Defendants argue that plaintiff has failed to allege the elements of an unfair conduct claim, with particular focus on the element of intended reliance. LPS, for example, argues that "[t]here is no claim that LPS FS, through A-Son's, intended to bully Plaintiff into abandoning the property or agreeing to a quicker foreclosure of Plaintiff's home." LPS Mem. at 8-9. Without conceding that is the only conceivable way in which defendants could be claimed to have intended reliance by plaintiff, the Court disagrees with this argument. The allegations before this Court are quite similar to those in Hill v. Wells Fargo Bank, N.A., 946 F.Supp.2d 817 (N.D. Ill. 2013). In Hill, the plaintiff alleged that LPS, acting on behalf of Wells Fargo, repeatedly entered the plaintiff's home, replaced the locks, vandalized the home to the point of making it inhabitable, and stole some of the plaintiff's personal property. Id. at 826. Judge Gary Feinerman stated that he "must conclude at this stage that LPS was hoping that its illegal conduct would ultimately drive the Hills out of their home so that Wells Fargo could take possession without having to go through the potentially lengthy foreclosure process...." Id. He concluded that a reasonable fact finder could determine that the defendant's purported conduct violated Illinois public policy, because it reflected an attempt to circumvent the foreclosure process provided by state law. Id. at 827.
The Court finds Judge Feinerman's analysis persuasive. A plausible inference may be drawn that by forcing plaintiff out of her home, the defendants believed they could buffalo her into giving up without having to go through foreclosure. In short, plaintiff has adequately alleged the element of intended reliance. And for the reasons described in Hill, plaintiff has also adequately alleged an unfair act-self-help to take possession of mortgaged property outside the judicial process mandated by state law-and it goes without saying that this alleged course of conduct involves commerce.
A-Son's argues that plaintiff cannot state a claim under the ICFA because A-Son's acted pursuant to Illinois law rather than contrary to law. In this regard, A-Son's notes that the Illinois legislature has recognized the benefits of securing abandoned properties. See A-Son's Reply at 3 (citing 735 ILCS 5/15-1108). The statute that A-Son's cites, however, advocates "an expedited foreclosure process for abandoned residential property, " not preemption of the judicial foreclosure process via self-help. In any event, plaintiff's complaint, fairly read, alleges that the property was not abandoned. Given the standard that applies to a motion to dismiss for failure to state a claim, A-Son's' argument does not carry the day.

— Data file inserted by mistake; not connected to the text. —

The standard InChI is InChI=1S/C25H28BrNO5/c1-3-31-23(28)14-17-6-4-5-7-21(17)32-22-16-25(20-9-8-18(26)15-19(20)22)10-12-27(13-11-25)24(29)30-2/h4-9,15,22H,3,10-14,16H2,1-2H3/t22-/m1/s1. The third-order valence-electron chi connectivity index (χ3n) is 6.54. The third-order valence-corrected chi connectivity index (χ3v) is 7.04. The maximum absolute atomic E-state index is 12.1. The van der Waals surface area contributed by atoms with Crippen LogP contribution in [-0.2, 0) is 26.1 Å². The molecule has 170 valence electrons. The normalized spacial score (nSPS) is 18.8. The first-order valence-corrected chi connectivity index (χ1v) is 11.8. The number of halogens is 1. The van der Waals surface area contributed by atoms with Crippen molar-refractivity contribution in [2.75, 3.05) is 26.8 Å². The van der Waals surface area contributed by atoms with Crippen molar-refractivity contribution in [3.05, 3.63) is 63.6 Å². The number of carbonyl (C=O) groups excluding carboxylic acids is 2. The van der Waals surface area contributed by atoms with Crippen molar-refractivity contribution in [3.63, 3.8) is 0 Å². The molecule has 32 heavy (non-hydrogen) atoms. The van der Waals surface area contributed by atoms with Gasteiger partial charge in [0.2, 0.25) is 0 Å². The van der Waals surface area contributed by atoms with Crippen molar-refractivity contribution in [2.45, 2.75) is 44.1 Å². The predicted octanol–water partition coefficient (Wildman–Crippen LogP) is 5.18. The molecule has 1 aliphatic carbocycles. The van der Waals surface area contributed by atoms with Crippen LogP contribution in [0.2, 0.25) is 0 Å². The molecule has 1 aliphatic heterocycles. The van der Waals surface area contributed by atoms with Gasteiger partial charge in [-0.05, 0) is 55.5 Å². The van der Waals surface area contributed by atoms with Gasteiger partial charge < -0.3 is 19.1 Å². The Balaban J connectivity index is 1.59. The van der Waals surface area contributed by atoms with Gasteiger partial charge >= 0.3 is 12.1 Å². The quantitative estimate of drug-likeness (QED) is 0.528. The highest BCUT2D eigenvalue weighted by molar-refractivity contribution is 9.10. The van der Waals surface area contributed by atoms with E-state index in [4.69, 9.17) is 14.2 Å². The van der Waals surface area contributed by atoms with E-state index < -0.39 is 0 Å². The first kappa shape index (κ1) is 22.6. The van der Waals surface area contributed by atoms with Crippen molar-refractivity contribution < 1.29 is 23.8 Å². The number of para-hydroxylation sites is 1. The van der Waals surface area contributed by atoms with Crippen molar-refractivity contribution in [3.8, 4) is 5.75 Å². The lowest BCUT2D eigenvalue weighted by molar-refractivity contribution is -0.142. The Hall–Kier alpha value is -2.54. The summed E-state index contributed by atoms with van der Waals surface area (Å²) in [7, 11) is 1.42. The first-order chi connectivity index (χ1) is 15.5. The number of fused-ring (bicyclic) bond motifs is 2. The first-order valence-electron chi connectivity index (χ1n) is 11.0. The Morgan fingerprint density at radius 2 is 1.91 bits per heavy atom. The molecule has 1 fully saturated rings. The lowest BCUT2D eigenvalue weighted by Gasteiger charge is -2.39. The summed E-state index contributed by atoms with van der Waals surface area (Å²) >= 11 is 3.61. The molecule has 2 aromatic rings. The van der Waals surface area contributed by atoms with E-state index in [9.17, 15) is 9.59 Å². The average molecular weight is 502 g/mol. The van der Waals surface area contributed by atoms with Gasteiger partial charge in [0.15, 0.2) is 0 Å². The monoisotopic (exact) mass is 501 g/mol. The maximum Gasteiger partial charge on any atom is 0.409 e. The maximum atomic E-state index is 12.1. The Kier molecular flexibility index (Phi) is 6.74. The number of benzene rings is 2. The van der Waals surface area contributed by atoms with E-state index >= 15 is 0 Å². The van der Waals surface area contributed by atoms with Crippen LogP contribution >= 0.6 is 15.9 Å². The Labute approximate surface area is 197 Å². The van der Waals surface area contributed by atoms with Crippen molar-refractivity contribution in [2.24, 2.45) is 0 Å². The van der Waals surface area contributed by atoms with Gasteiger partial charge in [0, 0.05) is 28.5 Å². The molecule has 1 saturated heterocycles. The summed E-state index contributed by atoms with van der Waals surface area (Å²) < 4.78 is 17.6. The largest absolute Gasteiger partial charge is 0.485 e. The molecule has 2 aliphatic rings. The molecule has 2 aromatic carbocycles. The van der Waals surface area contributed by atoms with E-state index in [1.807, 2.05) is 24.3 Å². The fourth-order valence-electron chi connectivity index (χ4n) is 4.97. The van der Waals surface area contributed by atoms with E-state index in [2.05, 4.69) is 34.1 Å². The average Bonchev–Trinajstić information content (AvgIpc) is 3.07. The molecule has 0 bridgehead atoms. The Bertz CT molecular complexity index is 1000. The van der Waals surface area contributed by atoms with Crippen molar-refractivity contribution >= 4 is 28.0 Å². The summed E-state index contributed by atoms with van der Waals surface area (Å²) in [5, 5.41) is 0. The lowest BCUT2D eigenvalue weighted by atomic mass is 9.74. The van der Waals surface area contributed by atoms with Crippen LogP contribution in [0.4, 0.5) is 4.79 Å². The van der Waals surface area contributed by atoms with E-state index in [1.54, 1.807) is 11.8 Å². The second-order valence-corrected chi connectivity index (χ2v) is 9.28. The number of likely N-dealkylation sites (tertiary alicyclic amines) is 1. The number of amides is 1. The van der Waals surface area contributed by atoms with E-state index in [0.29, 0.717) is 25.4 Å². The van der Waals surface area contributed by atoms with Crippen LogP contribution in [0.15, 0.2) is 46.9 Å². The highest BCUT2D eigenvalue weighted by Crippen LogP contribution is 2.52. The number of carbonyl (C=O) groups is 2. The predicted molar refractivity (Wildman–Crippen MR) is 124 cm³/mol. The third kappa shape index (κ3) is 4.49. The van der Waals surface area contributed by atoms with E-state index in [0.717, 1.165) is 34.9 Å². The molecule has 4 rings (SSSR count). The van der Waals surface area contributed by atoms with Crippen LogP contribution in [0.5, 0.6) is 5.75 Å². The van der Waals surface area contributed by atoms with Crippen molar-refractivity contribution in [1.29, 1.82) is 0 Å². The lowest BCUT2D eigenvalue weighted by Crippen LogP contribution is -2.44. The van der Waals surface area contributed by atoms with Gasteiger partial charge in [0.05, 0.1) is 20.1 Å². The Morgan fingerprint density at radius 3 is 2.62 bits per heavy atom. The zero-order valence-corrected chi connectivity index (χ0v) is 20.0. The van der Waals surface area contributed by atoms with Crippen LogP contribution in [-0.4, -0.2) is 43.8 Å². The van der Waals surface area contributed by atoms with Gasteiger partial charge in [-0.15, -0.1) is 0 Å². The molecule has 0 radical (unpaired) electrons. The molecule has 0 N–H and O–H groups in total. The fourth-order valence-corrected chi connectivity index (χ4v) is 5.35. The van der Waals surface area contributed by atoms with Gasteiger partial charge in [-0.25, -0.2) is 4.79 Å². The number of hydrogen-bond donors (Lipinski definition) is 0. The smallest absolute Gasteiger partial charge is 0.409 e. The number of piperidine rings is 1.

Because Count 5 states a viable ICFA unfair conduct claim, the Court need not assess whether it also states a viable ICFA deceptive practices claim.
B. FDCPA claim (Counts 7 and 8)
The FDCPA is intended "to eliminate abusive debt collection practices by debt collectors." 15 U.S.C. § 1692a(e). The statute imposes obligations and prohibitions on "debt collector[s], " generally defined as "any person who uses any instrumentality of interstate commerce or the mails in any business the principal purpose of which is the collection of any debts, or who regularly collects or attempts to collect, directly or indirectly, debts owed or due or asserted to be owed or due another." Id. § 1692a(6).
Plaintiff has asserted FDCPA claims against all of the defendants. In Count 8 of her complaint, she alleges that LPS engaged in abusive conduct violative of 15 U.S.C. §1692d by taking possession of the property and taking and damaging her personal property in order to collect the debt owed to Wells Fargo; LPS and Wells Fargo violated various FDCPA provisions by assessing fees against plaintiff that were unauthorized by her contract or the law; and that both violated 15 U.S.C. § 1692k by failing to maintain procedures to avoid taking possession of mortgaged properties before the law authorizes it. Compl. ¶¶ 111-17. Plaintiff contends that LPS acted on Wells Fargo's behalf. In Count 7, plaintiff alleges that A-Son's violated the FDCPA by falsely claiming that it had a right to enter the property and change the locks; engaging in abusive conduct by evicting plaintiff and damaging and taking her property; using unfair means, specifically self-help, to collect plaintiff's debt; and failing to maintain procedures to avoid taking possession of mortgaged properties before the law authorizes it. See id. ¶¶ 98-105 (citing 15 U.S.C. §§ 1692e, 1692d, 1692f & 1692k).
1. Wells Fargo
Wells Fargo argues that it cannot be held liable under the FDCPA because it does not qualify as a debt collector. As indicated earlier, the FDCPA's provisions generally apply only to debt collectors. See Pettit v. Retrieval Masters Creditor Bureau, Inc., 211 F.3d 1057, 1059 (7th Cir. 2000).